You may have noticed that this year at several Fifth Season locations we grew our own plant starts to sell. Combined from our Asheville, Carrboro, and Charlottesville, VA stores, we sowed thousands of seeds. We grew heirloom tomatoes, some of the hottest peppers in the world, culinary herbs, and many types of greens for salads and sautéing.
We started mixing our own starting soil recipe, using all organic components and natural trace minerals. During your next visit, ask one of our employees to share the recipe with you! We planted only the best organic and heirloom seeds available from trusted suppliers like Southern Exposure Seed Exchange, Baker Creek Seeds and Sow True. We then used indoor lighting to raise them to the point that they were ready to be planted for the growing season.
Many seeds were started in late winter with Super Sprouter heating mats to help with seed germination. I personally like the 4 tray unit with a Super Sprouter Thermostat with the temperature around 78* for tomatoes and peppers. We also used a 7” Mondi Dome with vents and 72 cell insert. The dome helps keep moisture available for the very fragile stage of seed germination.
Once a tray starts to germinate, we supply the plant with artificial lighting so it can start photosynthesizing. We transfer the tray underneath some Spectralux T5 compact fluorescent tubes, making sure we cover the complete footprint of the tray with enough lighting to prevent the seedlings from stretching. Using the larger T5 fixtures ensures us of an even and healthy growing plant. Once the plants’ canopy fills up the tray, it’s time for us to up-pot or transplant the seedlings into a larger container.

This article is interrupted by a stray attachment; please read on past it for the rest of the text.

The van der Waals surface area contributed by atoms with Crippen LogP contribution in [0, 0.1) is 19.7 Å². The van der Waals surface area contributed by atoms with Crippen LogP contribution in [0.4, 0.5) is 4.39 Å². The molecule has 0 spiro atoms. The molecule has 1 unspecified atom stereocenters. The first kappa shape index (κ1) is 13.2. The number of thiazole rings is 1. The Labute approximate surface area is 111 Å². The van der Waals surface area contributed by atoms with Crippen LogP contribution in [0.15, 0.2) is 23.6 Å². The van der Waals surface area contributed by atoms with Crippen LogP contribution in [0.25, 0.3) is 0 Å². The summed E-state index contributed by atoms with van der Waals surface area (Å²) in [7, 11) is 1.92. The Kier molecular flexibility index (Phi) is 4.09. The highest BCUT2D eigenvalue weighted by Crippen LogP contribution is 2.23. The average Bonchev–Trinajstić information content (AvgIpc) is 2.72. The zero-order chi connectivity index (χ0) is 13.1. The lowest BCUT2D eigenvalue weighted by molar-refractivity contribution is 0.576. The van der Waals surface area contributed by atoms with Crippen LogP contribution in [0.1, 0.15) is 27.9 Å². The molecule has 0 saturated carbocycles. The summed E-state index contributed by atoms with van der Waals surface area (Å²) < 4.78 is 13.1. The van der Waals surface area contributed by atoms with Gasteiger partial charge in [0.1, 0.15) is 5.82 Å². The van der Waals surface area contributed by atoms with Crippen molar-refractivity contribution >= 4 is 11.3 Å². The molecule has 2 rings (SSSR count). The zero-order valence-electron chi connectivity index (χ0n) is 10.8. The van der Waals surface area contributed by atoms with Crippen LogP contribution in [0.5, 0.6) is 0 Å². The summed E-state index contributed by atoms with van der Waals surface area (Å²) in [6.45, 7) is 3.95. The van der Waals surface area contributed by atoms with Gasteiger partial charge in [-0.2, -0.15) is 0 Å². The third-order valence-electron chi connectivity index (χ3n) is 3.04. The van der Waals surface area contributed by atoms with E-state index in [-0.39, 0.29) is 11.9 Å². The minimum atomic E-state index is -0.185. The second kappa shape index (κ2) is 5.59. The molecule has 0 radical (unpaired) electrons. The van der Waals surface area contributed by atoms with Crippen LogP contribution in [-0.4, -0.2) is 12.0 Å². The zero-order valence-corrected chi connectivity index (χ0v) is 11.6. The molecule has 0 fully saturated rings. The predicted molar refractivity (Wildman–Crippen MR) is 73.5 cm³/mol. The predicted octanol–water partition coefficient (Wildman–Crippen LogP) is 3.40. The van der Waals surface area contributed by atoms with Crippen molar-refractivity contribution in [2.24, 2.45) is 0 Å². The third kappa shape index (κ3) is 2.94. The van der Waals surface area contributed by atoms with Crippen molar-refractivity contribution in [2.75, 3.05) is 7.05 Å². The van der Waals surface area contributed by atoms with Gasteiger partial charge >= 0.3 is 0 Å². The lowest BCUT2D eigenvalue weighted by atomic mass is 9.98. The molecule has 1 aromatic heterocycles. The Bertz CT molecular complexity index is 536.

We then supplied the recent transplants with some high intensity lighting. Metal halide is the best light to maintain a short stout plant with thick stalks. We raised the plants under the metal halide bulbs until they were ready for sale. One last step we took with the tomatoes and peppers was to harden them off under high pressure sodium lighting in order to get them ready for outside world. High pressure sodium has more of the red and orange spectrums the outdoor sun provides.
I hope you enjoyed this write up about our experience growing starts this year. If you have any questions about the blog or how to grow your own starts feel free to ask an associate at you nearest Fifth Season.